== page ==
How To Take Care Of Your Pothos

How To Take Care Of Your Pothos

Also called Devil’s Ivy and one of the hardiest houseplants available, it is often seen trailing off desks or shelves, so is ideal for the ‘beginner’ whether in the home or office. A long trailing vine with quite striking glossy, green variegated leaves in white, yellow or pale green striations, it is very adaptable and fast growing. Hardy, even when apparently neglected, like all house plants it will do best with regular watering, nutrition, filtered light and air circulation.

How much light does your Pothos need?

It does well in bright, indirect sunlight and even low or artificial light (fluorescent) although if not quite enough light, they can lose their interesting and varied leaf pattern; conversely, pale looking leaves can mean they are getting too much light!

What type of soil does your Pothos need?

Moist, well-drained, neutral and slightly acidic is best. They can survive well in a standard houseplant potting mix or a chunky, well-drained aroid mix, so that hanging baskets or macramé planters are both suitable types of containers.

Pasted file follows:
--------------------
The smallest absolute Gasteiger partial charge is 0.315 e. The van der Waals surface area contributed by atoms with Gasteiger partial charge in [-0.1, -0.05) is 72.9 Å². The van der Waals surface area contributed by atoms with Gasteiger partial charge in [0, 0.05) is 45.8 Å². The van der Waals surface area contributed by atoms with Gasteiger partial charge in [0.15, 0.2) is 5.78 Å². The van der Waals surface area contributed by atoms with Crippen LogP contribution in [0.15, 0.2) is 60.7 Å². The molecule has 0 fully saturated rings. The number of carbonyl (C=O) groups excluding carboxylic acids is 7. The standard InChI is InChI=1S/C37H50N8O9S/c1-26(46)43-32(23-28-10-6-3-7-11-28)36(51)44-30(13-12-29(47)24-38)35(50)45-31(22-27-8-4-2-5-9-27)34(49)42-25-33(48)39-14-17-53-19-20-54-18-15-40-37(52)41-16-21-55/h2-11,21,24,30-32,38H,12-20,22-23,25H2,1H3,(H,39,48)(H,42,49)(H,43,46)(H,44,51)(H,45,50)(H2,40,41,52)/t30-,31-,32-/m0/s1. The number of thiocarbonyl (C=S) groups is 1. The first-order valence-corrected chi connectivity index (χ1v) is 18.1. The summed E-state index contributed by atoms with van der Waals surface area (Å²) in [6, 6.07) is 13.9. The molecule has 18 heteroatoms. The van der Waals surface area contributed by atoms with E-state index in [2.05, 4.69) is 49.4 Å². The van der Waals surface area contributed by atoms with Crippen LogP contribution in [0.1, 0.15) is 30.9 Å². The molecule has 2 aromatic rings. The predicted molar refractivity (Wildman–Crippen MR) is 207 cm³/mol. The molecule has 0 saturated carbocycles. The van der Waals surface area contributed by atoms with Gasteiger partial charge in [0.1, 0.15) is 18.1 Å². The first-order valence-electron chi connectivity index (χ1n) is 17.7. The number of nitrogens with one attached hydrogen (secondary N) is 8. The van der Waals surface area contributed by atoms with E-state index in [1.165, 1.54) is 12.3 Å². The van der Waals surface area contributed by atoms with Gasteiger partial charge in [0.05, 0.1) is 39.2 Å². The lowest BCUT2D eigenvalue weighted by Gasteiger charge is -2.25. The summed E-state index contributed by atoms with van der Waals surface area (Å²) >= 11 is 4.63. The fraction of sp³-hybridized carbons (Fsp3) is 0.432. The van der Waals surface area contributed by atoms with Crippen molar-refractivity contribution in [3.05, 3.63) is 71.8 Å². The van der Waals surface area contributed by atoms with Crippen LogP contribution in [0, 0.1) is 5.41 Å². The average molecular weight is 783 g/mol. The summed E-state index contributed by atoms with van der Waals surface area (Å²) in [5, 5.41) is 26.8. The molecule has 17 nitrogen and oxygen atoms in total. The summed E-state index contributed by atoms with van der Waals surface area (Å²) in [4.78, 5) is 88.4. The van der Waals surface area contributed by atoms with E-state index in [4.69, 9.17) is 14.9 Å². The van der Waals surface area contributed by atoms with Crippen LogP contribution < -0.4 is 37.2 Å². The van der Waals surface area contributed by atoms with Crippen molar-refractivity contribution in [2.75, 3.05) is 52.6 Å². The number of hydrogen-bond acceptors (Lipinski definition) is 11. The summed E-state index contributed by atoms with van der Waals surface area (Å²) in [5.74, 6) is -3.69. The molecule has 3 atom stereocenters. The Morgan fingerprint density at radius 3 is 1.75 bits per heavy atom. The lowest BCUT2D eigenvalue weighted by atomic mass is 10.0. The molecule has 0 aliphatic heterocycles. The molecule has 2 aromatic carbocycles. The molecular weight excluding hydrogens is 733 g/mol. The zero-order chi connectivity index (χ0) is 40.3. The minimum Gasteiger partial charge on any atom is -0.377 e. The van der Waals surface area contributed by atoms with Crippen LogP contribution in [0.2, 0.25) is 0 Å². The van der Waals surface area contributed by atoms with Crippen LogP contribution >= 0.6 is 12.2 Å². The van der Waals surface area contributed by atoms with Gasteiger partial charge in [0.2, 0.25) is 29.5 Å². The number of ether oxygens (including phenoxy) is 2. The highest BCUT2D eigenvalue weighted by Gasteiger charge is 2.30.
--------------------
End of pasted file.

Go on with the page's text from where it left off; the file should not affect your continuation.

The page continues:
What temperature is best for your Pothos?

Pothos (such as our beautiful Pothos N'joy) like a high humidity and temperature range of 15-30C although they don’t mind low humidity conditions either. A spell in the bathroom is a good idea too!

How much water does your Pothos need?

As with most indoor plants, moist soil most of the time is the ideal. Too little will stunt growth, too much can cause root rot. It's ok to let them dry out between watering, but don’t ever let the roots dry out.

What’s the best fertiliser for your Pothos?

They are not heavy feeders, so once every 2-3 months is fine with a diluted formula, with very little needed in Winter when the plant goes through its relative dormant stage.

General Care Tips for Your Pothos:

Since Pothos are a vine, they can be staked and trained. Re-pot in Spring/Summer in a pot 1-2 sizes larger in depth and diameter, using a fresh potting mix and remember to water well afterwards. They grow well in most sorts of pots but if your Pothos lives in a low light area, use terra cotta pots, which help wick away the moisture (therefore preventing them becoming too wet) Mealy bugs and scale are the main pest problems, so use a cotton swab dipped in alcohol to kill them or a horticultural oil spray.

The Green Grower’s rating of Pothos:

Due to their hardiness and adaptability, ideal for virtually any situation and they will reward you with good looks, fast growth and plenty of propagation opportunities. Toxic to cats and dogs.

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